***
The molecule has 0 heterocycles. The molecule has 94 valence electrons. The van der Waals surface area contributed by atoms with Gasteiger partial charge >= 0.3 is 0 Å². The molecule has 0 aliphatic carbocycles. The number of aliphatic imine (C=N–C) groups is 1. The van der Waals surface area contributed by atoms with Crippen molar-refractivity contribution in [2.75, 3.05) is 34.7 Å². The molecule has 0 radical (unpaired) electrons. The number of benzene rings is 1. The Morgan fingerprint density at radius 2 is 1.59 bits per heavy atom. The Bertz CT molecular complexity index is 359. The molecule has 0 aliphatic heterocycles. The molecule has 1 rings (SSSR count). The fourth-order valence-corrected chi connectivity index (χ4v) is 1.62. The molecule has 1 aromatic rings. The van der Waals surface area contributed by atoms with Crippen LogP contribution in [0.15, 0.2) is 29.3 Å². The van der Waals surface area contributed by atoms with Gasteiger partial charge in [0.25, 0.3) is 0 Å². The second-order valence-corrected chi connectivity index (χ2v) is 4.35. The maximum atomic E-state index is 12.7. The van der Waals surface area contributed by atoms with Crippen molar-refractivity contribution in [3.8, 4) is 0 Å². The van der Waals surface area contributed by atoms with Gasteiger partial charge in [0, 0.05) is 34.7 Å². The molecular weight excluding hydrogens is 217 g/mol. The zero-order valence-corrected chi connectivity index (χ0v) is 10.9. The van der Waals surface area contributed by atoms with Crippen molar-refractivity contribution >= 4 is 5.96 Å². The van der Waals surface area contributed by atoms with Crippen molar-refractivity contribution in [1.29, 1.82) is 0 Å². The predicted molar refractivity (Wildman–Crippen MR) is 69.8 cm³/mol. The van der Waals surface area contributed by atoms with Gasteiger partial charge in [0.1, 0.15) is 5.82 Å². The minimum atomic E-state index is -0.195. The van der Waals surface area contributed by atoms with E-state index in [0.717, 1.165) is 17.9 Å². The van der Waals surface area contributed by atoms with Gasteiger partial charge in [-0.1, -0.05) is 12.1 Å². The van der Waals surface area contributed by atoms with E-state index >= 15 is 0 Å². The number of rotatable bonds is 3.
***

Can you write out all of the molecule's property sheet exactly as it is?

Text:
The molecule has 0 heterocycles. The molecule has 94 valence electrons. The van der Waals surface area contributed by atoms with Gasteiger partial charge >= 0.3 is 0 Å². The molecule has 0 aliphatic carbocycles. The number of aliphatic imine (C=N–C) groups is 1. The van der Waals surface area contributed by atoms with Crippen molar-refractivity contribution in [2.75, 3.05) is 34.7 Å². The molecule has 0 radical (unpaired) electrons. The number of benzene rings is 1. The Morgan fingerprint density at radius 2 is 1.59 bits per heavy atom. The Bertz CT molecular complexity index is 359. The molecule has 0 aliphatic heterocycles. The molecule has 1 rings (SSSR count). The fourth-order valence-corrected chi connectivity index (χ4v) is 1.62. The molecule has 1 aromatic rings. The van der Waals surface area contributed by atoms with Crippen LogP contribution in [0.15, 0.2) is 29.3 Å². The van der Waals surface area contributed by atoms with Gasteiger partial charge in [0.25, 0.3) is 0 Å². The second-order valence-corrected chi connectivity index (χ2v) is 4.35. The maximum atomic E-state index is 12.7. The van der Waals surface area contributed by atoms with Crippen molar-refractivity contribution in [3.8, 4) is 0 Å². The van der Waals surface area contributed by atoms with Gasteiger partial charge in [0, 0.05) is 34.7 Å². The molecular weight excluding hydrogens is 217 g/mol. The zero-order valence-corrected chi connectivity index (χ0v) is 10.9. The van der Waals surface area contributed by atoms with Crippen molar-refractivity contribution >= 4 is 5.96 Å². The van der Waals surface area contributed by atoms with Crippen molar-refractivity contribution in [1.29, 1.82) is 0 Å². The predicted molar refractivity (Wildman–Crippen MR) is 69.8 cm³/mol. The van der Waals surface area contributed by atoms with Gasteiger partial charge in [0.1, 0.15) is 5.82 Å². The minimum atomic E-state index is -0.195. The van der Waals surface area contributed by atoms with E-state index in [0.717, 1.165) is 17.9 Å². The van der Waals surface area contributed by atoms with Gasteiger partial charge in [-0.1, -0.05) is 12.1 Å². The van der Waals surface area contributed by atoms with E-state index >= 15 is 0 Å². The number of rotatable bonds is 3.